Chandan Kumar Mandal
The Prime Minister Employment Programme launched on Wednesday has met with mixed reactions, with experts stressing that the outcome will largely depend on how the people receive it and how the government will implement it.
The ambitious employment scheme aims to ensure a minimum 100 days of wage-employment opportunities—and alleviate poverty in the long run—in the country.
Under the programme, registered beneficiaries will be entitled to sustenance allowance if the government cannot guarantee the minimum promised days of work. The government has also enlisted a total of 13 probable job areas where these populations would be employed.
Experts said though the programme has been rolled out with good intentions it can also create chances of massive corruption at the local level.
Arjun Kharel, labour and migration researcher with the Centre for Study of Labour and Mobility, said success of the programme depends on people’s interest, which is likely to be low as most of the areas only involve construction works.
“We have to see whether those unemployed groups really join the scheme. As most of the sectors are related to construction works, those having higher educational degrees are most likely to be left out,” said Kharel.
The scheme will ensure that those registered at the Employment Service Centre (ESC), to be set up in the 753 local units, will get a minimum 100 days of working opportunities. The service centre will have records on jobs available at government projects in the local federal units and mobilise the unemployed population in the projects.
The country’s 21.6 percent population is still below the poverty line and the youth unemployment rate stands at 35.8 percent. The country has sent abroad nearly 4.3 million citizens to work as migrants.
Inaugurating the programme in the Capital on Wednesday, Prime Minister KP Sharma Oli hailed the initiative as a new beginning for the country towards eradicating poverty by providing income generation opportunities for the jobless people.
“Among many problems the country is facing, unemployment is the biggest, which further leads to poverty. If only we can provide everyone with work, there will be no poverty,” Oli said while launching the scheme. “We all need to come together for its effective implementation for no poverty and no unemployment in Nepal.”
Chandan Sapkota, an economist, called the programme a good initiative at addressing unemployment in the country, but the key lies in its implementation, especially targeting the ones who deserve it.
“It must not turn into a distributive scheme to woo party cadres. It is challenging to administer such programmes owing to the lack of capacity to identify and implement the scheme,” said Sapkota. “If it is not implemented well and steps are not taken to plug the leakage, this can become a liability and budget buster for the country. Administrative cost is something we need to be careful about.”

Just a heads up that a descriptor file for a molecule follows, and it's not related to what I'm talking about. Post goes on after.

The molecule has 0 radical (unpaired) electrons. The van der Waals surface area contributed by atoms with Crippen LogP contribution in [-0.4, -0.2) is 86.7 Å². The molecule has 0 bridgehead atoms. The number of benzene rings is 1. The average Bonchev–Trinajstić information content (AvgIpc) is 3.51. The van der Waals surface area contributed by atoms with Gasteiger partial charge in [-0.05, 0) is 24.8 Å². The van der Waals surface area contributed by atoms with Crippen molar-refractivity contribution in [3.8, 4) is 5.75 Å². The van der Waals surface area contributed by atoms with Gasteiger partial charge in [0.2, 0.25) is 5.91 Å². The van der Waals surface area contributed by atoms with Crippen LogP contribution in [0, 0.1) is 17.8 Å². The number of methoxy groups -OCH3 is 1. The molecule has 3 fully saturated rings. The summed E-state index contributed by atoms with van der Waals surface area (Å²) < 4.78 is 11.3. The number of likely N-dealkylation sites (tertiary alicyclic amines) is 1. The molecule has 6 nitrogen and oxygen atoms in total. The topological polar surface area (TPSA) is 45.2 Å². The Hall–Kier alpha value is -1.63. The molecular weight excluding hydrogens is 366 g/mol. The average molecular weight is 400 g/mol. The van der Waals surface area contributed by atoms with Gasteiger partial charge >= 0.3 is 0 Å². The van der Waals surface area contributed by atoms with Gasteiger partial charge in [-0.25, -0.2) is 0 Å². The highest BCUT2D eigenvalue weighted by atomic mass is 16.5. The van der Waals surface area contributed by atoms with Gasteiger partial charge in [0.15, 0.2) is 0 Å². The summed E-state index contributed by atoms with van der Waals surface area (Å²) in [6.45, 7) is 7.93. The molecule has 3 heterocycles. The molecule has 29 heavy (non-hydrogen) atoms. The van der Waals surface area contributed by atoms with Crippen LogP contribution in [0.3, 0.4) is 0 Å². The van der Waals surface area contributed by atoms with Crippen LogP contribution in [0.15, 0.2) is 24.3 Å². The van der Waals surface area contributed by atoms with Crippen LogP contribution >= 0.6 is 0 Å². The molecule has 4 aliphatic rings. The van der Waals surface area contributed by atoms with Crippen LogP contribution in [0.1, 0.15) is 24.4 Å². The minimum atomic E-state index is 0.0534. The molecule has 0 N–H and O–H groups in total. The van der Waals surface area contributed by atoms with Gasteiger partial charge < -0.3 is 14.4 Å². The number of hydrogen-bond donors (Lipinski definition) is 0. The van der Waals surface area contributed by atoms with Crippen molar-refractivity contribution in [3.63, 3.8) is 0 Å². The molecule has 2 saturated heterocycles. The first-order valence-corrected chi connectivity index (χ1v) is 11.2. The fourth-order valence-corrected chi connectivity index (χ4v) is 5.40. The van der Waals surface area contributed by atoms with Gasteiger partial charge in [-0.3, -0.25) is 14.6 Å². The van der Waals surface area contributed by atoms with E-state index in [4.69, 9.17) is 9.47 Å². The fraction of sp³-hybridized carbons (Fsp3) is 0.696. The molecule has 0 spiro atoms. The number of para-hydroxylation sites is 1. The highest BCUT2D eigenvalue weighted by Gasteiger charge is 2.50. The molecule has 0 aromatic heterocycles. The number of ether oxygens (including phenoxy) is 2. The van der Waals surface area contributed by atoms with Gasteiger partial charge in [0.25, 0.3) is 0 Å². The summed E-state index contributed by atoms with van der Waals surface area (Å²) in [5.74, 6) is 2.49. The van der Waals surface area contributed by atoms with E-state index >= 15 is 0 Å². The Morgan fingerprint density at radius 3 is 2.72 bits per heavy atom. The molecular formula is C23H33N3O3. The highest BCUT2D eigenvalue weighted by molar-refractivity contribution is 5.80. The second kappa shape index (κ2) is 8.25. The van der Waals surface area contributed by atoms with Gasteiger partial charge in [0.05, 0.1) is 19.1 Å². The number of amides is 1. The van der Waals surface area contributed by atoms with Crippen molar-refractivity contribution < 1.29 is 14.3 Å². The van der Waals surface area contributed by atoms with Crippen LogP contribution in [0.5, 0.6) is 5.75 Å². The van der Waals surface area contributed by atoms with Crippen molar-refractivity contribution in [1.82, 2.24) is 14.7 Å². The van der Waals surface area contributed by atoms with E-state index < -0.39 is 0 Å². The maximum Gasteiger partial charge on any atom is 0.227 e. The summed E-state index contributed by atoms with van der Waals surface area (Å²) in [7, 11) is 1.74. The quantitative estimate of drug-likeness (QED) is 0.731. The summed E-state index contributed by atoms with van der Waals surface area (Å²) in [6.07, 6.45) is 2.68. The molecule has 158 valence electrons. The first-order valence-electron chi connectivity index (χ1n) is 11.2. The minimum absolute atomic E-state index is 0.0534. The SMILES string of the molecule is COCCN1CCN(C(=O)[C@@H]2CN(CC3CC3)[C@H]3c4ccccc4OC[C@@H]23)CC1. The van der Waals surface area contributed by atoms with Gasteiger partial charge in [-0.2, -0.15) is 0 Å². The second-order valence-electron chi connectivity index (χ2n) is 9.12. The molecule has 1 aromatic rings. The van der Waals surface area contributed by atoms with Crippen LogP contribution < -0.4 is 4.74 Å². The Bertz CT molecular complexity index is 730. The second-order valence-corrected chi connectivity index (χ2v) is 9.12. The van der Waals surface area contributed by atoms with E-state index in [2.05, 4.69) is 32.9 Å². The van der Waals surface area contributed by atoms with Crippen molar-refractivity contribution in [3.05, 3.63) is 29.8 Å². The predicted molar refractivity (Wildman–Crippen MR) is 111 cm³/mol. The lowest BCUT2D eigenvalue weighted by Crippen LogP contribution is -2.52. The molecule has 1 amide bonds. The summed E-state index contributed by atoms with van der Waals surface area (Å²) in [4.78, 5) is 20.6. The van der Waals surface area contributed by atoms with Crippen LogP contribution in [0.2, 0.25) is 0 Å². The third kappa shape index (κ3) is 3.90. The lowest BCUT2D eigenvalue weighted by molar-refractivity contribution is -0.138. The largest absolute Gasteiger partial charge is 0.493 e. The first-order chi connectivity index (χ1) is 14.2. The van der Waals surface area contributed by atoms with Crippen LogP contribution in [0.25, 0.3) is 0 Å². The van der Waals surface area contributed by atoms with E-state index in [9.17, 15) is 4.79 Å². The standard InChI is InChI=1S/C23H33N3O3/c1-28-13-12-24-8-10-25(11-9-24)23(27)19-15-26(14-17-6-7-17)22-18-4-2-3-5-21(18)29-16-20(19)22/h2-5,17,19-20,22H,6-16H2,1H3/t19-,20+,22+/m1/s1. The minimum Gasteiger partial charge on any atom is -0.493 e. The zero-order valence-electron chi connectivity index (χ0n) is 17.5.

The employment programme also reminds one of the Indian experience of implementing a similar scheme under the Mahatma Gandhi National Rural Employment Guarantee Act.
“India also aimed to guarantee 100 days of employment annually. But it was initially fraught with malpractices like fudging of muster rolls, siphoning off money by local representatives and high administrative cost among others,” said Sapkota. “Without proper planning, monitoring and implementing agencies at the grassroots level, there is also a danger that the scheme could be a huge fiscal burden and a major instrument for elite capture, i.e. wealthy and those in power capture funds and works meant for the needy and poor.”
In the budget for the fiscal year 2018-19, the government allocated Rs3.1 billion for the employment drive.
The programme will be connected to commercial agriculture, irrigation, drinking water, river control, forest, tourism, transport infrastructure and other public construction sectors that are executed by the three levels of government, the budget states.
Speaking at the launch, Finance Minister Yubaraj Khatiwada said the programme would contribute to boosting production and productivity of the working age population, leading to a dignified life for everyone.
Minister for Labour, Employment and Social Security Gokarna Bista said the programme would be instrumental in bringing down the massive outflow of the country’s youth to foreign nations. Kharel, the researcher, said while the government has introduced measures to minimise outbound labour migration, the trend of labour migration would not go down significantly anytime soon.
“First, there will not be enough jobs to employ all of them inside the country. Second, no labour migration means no remittance, which has been a major source of income for the country,” Kharel told the Post. “For limiting labour migration, the country needs to come up with another effective policy, which would bring us foreign currency—so far only done through foreign employment—and improve trade deficit to better the economy first.”